Does Mission really need to increase your rates to provide higher wages?

August 07, 2017

In case you haven’t heard yet, Mission Hospital is terminating its contract with Blue Cross effective October 5. Why? In short — Mission wanted to raise its rates and Blue Cross pushed back. (You can read all the details here.)

Mission cited the desire to increase wages for its employees as one reason why it needs to raise its payment rates.


“It’s simply impossible to keep up with rising medical supply, pharmaceutical, and other operating costs, let alone provide future wage increases to our fantastic team members without appropriate annual adjustments to our payment rates from BCBSNC in the coming years,” Mission Health stated in a press release.

We’ve previously discussed Mission’s operating costs, its $400 million construction project, the role Medicaid has played in its decision to pull out of the Blue Cross network, and now we’re going to tackle the wage topic — so buckle up.

The current financial state of Mission Health

Before we dive in too far, here’s some food for thought: instead of its $400 million building project, Mission Health could have given each of its 10,700 employees an approximate $37,000 raise — all without any increases from its customers (that’s you.)

But Mission didn’t do that. Instead, it has said that it wants to give its employees raises directly from you by making you pay more. How? By making you pay more for the exact same services and indirectly from your insurance company and ultimately, your premiums.  In a way, they are asking you to take a pay cut so it can give its employees raises.

We all want to make more money, and we want every hospital employee to be happy (especially the nurses and hospital staff who we all know are the ones who really run the show). Mission is filled with hard-working individuals that chose to go into a field where they are directly (or indirectly) responsible for our care and well-being, and they cannot be commended enough for the work that they do.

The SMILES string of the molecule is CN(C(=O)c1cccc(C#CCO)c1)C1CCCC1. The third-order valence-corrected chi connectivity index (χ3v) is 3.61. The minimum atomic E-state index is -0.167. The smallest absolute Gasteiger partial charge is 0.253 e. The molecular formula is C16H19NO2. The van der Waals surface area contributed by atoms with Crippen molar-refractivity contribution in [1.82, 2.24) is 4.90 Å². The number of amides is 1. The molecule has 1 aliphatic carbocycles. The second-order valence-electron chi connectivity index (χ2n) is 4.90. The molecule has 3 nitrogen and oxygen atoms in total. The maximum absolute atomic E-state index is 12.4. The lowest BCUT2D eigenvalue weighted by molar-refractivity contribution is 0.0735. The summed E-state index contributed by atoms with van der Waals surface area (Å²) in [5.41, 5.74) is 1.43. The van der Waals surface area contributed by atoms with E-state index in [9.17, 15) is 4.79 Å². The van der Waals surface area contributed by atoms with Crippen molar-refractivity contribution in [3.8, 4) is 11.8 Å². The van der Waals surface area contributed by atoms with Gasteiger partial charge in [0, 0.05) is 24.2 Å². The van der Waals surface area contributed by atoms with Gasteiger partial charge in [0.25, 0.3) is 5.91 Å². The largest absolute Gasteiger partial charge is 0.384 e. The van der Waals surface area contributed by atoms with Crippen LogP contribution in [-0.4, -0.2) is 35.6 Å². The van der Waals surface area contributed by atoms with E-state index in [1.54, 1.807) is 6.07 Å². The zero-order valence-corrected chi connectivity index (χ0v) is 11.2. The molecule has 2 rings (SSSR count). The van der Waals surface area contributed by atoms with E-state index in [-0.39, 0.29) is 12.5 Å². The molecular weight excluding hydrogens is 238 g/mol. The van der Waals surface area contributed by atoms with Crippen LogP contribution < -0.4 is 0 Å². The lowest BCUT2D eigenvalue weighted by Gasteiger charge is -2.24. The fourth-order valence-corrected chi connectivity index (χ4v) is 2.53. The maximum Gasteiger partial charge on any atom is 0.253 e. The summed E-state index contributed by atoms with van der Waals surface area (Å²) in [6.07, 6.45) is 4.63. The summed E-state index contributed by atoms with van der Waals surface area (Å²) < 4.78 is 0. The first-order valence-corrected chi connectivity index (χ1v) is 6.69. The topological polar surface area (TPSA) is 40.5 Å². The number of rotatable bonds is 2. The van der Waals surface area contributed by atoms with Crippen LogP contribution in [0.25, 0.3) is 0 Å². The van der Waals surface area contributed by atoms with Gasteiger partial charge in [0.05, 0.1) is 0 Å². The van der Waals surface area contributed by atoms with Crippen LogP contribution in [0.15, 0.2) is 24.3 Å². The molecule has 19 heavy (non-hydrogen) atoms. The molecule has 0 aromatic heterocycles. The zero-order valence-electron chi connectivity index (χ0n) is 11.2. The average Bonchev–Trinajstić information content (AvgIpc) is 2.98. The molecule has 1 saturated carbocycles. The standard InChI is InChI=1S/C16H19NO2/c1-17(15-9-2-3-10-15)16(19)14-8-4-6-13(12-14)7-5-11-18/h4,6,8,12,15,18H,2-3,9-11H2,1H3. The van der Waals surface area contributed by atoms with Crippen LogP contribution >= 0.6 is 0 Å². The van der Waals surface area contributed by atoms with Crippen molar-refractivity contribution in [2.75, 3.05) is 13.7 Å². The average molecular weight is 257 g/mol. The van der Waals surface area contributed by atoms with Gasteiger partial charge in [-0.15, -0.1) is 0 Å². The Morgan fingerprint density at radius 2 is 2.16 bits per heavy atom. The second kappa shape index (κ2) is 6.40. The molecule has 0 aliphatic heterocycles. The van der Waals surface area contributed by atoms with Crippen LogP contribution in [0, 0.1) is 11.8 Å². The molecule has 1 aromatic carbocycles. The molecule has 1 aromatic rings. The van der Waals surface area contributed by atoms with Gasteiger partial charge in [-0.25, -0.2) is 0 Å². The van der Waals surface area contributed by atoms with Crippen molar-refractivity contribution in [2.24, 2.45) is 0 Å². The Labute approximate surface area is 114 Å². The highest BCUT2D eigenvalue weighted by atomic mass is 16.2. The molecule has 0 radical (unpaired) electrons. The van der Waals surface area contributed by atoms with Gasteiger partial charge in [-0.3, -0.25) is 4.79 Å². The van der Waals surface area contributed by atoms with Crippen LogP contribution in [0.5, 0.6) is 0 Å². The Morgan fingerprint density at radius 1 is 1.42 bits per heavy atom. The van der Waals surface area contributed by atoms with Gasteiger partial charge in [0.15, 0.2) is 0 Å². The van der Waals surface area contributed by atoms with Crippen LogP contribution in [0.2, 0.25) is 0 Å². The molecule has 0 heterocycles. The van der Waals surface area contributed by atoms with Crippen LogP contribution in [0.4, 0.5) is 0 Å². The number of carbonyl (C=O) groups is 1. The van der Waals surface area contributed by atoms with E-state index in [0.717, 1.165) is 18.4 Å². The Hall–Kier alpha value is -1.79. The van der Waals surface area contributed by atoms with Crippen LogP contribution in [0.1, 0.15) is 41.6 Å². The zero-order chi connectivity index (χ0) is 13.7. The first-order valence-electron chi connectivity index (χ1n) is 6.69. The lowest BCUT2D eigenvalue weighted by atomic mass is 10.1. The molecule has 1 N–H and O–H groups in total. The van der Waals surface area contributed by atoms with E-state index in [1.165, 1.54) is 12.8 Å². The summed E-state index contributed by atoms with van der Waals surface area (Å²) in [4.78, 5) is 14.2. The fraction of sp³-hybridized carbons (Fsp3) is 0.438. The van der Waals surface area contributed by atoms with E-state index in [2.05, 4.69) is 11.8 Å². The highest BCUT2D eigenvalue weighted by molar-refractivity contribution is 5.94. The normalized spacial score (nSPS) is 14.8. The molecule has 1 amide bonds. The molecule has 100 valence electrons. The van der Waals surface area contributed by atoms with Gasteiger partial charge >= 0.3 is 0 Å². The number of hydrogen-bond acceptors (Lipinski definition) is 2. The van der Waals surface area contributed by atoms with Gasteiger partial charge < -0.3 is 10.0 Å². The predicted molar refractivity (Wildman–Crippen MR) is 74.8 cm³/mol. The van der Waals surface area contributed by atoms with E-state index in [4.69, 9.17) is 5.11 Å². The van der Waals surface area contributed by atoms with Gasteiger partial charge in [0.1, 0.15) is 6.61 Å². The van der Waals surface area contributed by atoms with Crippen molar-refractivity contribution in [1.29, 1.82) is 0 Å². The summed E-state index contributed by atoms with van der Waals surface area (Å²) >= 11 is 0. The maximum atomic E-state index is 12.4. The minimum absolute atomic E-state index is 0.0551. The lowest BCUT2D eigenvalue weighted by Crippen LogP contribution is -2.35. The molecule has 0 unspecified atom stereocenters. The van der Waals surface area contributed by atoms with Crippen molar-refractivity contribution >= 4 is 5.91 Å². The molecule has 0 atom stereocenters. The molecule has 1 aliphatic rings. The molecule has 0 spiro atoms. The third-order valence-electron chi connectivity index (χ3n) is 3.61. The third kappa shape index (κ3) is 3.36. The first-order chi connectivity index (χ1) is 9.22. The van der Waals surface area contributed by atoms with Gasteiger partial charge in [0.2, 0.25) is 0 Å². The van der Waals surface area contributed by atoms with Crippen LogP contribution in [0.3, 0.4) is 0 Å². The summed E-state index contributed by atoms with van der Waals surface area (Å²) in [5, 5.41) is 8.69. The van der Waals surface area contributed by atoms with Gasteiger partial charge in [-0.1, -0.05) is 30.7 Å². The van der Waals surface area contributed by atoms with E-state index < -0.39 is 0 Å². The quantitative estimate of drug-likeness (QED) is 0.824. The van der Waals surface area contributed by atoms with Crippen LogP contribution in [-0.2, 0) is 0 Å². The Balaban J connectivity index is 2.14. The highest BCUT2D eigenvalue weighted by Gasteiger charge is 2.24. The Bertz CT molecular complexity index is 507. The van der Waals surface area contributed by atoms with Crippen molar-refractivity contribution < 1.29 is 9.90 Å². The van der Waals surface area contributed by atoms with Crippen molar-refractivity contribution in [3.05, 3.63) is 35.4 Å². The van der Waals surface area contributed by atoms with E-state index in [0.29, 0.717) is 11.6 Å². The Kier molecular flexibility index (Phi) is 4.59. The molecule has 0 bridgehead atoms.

However, we also have a right to ask Mission if it is being a good steward of our (your) money.    

Normally, when costs go up for other goods and services, you have the choice to say no. Unfortunately, we don’t usually have that choice when it comes to healthcare for ourselves or our family.

According to Glassdoor, employees at Mission Health are decently paid to begin with, especially when you consider that the average income for an Asheville resident has gone down 4.5 percent over the last decade (despite the U.S. national average increasing.) This means that the Mission Health staff is doing better than many other Asheville citizens when you consider Asheville’s growing cost of living.  And that’s okay for those folks who are really running the hospital and keeping the lights on. 

But here is the question: why is Mission building a $400 million addition if the hospital is so strapped for cash?  Why is Mission asking for payment rate increases for a staff that is a fraction of the size that it used to be while its CEO’s salary continues to skyrocket? Why is it buying expensive new technology that might be more convenient but hasn’t been proven to offer any better outcomes?  Is it okay for a hospital to ask for payment rate increases to solve its financial woes and subsequently place the fiscal burden on the patients it promises to serve?

We’d love to hear your opinions on the answers to these questions, in addition to anything else you have to say surrounding the Mission Health-Blue Cross situation. Feel free to share your thoughts with us here in the comments or on Facebook. We’ll continue to keep you in the loop.

While Mission could learn a thing or two from its financial past, we’re already looking towards your fiscal future when it comes to healthcare. One way to reduce soaring healthcare costs is to roll back state-based mandates that drive up the cost of insurance for everyone in North Carolina. Want to help us fight? Join us.


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